ON MENTAL ILLNESS: The Method of Retasking the Mind

Jack Bragen
Saturday January 06, 2018 - 07:00:00 PM

Most people, I have observed, are generally unaware of what it is they are trying to do.

Some examples: What comes to mind when you hear someone say, "I'm not angry!" or, "I'm not jealous!"? What comes to mind when you hear someone say, "I don't do it for the money"? And, what comes to mind when you hear someone say, "I can take it or leave it"?

The human mind is constructed in a such a way that we may have a blind spot that may prevent us from understanding our own motives. This is so for a non-afflicted person's mind as much as it is for someone with a psychiatric diagnosis.  

The mind, at any given point, functions under a cache of commands/assumptions, which are our agendas. If the mind is on a painful, destructive, or useless task, it can grind on this indefinitely until something happens, externally or internally, to get us off that track.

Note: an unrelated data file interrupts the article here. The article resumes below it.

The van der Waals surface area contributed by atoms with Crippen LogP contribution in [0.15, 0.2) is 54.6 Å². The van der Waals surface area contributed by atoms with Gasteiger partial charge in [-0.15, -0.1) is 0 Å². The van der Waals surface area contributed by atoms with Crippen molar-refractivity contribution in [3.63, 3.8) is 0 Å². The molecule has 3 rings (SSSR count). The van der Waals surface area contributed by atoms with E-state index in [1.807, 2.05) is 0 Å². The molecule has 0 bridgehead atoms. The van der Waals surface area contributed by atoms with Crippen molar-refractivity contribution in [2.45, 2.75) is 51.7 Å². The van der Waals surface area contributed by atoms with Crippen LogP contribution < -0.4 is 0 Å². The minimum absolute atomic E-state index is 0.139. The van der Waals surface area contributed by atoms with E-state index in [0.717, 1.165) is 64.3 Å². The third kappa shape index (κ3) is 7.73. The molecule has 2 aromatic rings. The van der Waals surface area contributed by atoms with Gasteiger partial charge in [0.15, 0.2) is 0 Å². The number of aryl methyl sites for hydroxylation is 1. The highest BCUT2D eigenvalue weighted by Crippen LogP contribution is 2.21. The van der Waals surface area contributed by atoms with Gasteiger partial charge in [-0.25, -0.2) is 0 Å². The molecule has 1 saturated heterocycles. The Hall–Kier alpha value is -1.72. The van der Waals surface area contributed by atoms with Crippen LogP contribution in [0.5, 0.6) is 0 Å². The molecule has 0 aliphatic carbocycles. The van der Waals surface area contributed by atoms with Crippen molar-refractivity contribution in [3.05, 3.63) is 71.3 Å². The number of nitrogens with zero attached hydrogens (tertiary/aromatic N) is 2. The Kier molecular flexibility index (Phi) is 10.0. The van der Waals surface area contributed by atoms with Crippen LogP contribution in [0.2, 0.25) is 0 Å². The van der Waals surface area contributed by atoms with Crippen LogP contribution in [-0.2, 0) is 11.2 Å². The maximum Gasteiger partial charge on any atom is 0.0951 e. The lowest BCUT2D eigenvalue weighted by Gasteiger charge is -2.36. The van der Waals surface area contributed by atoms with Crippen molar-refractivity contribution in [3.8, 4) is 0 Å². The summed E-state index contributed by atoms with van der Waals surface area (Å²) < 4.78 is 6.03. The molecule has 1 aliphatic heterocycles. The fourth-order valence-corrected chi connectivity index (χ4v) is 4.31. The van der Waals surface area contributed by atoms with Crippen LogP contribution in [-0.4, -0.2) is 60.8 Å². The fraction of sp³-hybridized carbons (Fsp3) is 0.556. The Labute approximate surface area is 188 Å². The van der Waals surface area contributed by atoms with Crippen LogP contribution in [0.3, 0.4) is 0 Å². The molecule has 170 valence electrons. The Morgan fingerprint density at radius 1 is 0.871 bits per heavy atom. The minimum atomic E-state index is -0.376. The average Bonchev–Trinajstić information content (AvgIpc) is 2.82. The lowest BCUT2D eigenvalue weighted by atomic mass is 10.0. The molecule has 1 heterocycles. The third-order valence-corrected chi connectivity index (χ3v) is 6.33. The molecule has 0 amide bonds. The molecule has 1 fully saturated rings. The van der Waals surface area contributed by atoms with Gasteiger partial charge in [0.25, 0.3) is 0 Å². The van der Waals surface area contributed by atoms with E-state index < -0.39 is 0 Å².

A television can play a horrible, awful, distasteful show, and it can play something better. The human brain is another vehicle that carries content. A person isn't necessarily stuck with one set of thoughts. We can divert to something else. If we are experiencing unhappiness, it could be due to bad content.  

Of course, it is not always so simple as that. Content is largely created by someone's environment--by surroundings, and the content being inputted from other people near us. When someone speaks and we hear it, this affects us whether we like it or not. How it affects us depends on what is being said, how it is being said, and on how our brain processes it. We don't always have full control over how our brain processes something.  

Environment often shapes the content of the mind, and the processing of the mind. When the environment is not demanding, we have more choices and we can give the mind assignments that we choose to give it. 

If our environment is not too demanding, it becomes more plausible to do almost any type of meditation or mindfulness. What I am calling "retasking," is where you change the postulates, the content, and the processing done by the mind.